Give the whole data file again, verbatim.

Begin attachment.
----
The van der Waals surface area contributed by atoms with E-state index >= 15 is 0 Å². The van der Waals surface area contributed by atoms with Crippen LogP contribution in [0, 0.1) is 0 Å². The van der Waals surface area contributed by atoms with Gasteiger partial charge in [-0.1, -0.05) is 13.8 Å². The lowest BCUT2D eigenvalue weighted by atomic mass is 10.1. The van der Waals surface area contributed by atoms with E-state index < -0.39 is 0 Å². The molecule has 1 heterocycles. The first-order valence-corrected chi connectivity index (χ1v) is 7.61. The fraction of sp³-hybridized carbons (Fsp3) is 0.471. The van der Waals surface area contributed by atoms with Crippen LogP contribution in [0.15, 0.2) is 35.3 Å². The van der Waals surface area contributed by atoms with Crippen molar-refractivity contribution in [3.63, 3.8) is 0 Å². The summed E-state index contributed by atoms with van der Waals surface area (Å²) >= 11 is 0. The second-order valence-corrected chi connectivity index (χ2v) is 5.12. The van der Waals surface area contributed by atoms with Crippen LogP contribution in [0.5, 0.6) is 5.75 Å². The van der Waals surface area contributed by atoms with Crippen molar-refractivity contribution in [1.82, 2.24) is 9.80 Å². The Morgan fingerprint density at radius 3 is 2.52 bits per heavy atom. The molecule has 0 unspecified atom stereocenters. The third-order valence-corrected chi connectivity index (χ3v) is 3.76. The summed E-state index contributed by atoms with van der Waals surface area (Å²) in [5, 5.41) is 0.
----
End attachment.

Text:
The van der Waals surface area contributed by atoms with E-state index >= 15 is 0 Å². The van der Waals surface area contributed by atoms with Crippen LogP contribution in [0, 0.1) is 0 Å². The van der Waals surface area contributed by atoms with Gasteiger partial charge in [-0.1, -0.05) is 13.8 Å². The lowest BCUT2D eigenvalue weighted by atomic mass is 10.1. The van der Waals surface area contributed by atoms with E-state index < -0.39 is 0 Å². The molecule has 1 heterocycles. The first-order valence-corrected chi connectivity index (χ1v) is 7.61. The fraction of sp³-hybridized carbons (Fsp3) is 0.471. The van der Waals surface area contributed by atoms with Crippen LogP contribution in [0.15, 0.2) is 35.3 Å². The van der Waals surface area contributed by atoms with Crippen molar-refractivity contribution in [3.63, 3.8) is 0 Å². The summed E-state index contributed by atoms with van der Waals surface area (Å²) >= 11 is 0. The second-order valence-corrected chi connectivity index (χ2v) is 5.12. The van der Waals surface area contributed by atoms with Crippen LogP contribution in [0.5, 0.6) is 5.75 Å². The van der Waals surface area contributed by atoms with Crippen molar-refractivity contribution in [1.82, 2.24) is 9.80 Å². The Morgan fingerprint density at radius 3 is 2.52 bits per heavy atom. The molecule has 0 unspecified atom stereocenters. The third-order valence-corrected chi connectivity index (χ3v) is 3.76. The summed E-state index contributed by atoms with van der Waals surface area (Å²) in [5, 5.41) is 0.